Without Jack in Apple’s Garden
Apple killed the headphone jack, and it is tragic. Or is it?
The web is full of critical comments on Apple’s decision to cancel the „perfectly-fine audio jack that fits every earbud and headphone you own“, and while Walt Mossberg from RECODE found a constructive way to tell us about what he thinks is a bad move at this time (Link at the bottom), other critics were less expedient. They all share the same argument though:
“With the universal headphone jack gone, you cannot listen to your music and charge the phone at the same time.”
And while this is a valid argument, I highly doubt it is a strong one. The first time somebody used it to underline the scope of Apple’s (bad) decision to me, I wondered: Who sits on a couch listening to music through headphones, and charges his iPhone on a regular basis?
The person I discussed the matter with passionately stated the argument, but quickly realized she could not tell when she used her iPhone in this particular manner. So before you raise your hand to tell me that you are, please, imagine yourself doing so, and ask yourself, when you listened to music through your headphones while charging your iPhone.
Jack might be back, though!
I think most smartphone users must admit: this scenario is not the usual way to use any smartphone, but rather a possibility. And, while there are plenty of other scenarios illustrating how bad a decision this is, I wonder:
Is the lightning connector really such a bad ending of my headphones?
Or will it turn out to be just another characteristic that brings both pros and cons to the table as does every other detail on every smartphone? I refuse to loose my head over the matter, for a simple reason: I did before, and it was unnecessary.
With this in mind we could reboot the discussion and — again — talk about Apple taking some usability from our devices, or, to put it in tech terms, about the walled garden that just grew a little smaller.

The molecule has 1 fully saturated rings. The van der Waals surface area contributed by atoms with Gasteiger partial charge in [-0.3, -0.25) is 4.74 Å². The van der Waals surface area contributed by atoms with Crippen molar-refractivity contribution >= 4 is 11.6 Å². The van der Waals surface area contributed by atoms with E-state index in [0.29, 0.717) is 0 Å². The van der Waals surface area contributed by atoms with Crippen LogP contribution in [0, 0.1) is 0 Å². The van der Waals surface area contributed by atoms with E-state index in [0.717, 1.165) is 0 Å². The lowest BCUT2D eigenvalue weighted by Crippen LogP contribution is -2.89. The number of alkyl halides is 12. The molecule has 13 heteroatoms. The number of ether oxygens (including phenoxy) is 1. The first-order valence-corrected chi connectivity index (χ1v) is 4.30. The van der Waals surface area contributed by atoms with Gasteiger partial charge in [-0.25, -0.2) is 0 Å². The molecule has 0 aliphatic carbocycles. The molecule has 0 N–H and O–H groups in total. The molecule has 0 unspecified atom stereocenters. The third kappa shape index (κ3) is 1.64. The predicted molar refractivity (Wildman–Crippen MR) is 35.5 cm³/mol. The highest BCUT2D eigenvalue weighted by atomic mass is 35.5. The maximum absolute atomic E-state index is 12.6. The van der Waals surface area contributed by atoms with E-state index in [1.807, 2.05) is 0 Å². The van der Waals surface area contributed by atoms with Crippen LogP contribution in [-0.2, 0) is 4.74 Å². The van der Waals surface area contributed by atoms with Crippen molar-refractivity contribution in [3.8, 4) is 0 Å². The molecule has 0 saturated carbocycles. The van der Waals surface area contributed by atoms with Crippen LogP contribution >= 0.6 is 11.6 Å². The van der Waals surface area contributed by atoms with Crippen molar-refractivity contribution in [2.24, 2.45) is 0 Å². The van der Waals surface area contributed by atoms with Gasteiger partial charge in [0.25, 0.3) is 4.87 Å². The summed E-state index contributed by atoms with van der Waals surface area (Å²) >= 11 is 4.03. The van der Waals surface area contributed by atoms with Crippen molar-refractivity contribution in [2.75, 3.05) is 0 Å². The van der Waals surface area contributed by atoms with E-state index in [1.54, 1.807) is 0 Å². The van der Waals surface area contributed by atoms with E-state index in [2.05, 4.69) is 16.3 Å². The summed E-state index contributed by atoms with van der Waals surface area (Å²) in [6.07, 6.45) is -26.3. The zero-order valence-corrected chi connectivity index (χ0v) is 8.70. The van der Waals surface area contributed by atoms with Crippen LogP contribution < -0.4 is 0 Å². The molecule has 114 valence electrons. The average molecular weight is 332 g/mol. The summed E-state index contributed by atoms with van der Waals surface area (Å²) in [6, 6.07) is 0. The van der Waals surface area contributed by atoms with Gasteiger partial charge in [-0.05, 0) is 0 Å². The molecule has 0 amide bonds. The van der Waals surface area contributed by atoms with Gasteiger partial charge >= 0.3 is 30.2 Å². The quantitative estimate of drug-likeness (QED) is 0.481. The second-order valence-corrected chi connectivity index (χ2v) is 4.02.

When Apple took the optical drive from the Macbook Pro Series I thought it was a stupid move that would only limit my options with the Mac. Of course I was right in the beginning, but things quickly changed. How often do I use an optical disc these days? I have no idea, so I guess not even 10 times this year. And while I use an external drive to fill my hard drive with music from optical discs — I am old school when it comes to “owning music physically“ — the very few times I have to use the drive to install an application, I search for the option to download it.
However good an example this might be, of course, these are different matters, and the headphone jack plays in another league of its own — for mobility reasons. But, since mobility is all the smartphone is about, I do not believe in an argument for the headphone jack that is based on a scenario limiting the usability in any way. Of course, there will be moments, when this universal piece of technology will be missed. But what is usually keeping me from listening to my music is either the battery life, or a forgotten headphone. In both cases a headphone jack would not help at all.
Every other scenario will probably be dealt with by accessory manufacturers. An unnecessary result of Apple’s decision you might add, or as Nick Statt from THE VERGE recently put it, “a huge gift to accessory makers”. But this, too, is follows the same procedure as every year. You just have to decide, if you want an iPhone 7 or not.
If you do, you will probably get yourself “a fundamentally superb phone”, according to Vlad Savov from THE VERGE. In any case, even without Jack everything seems to have “turned out just fine” (Dan Frommer).
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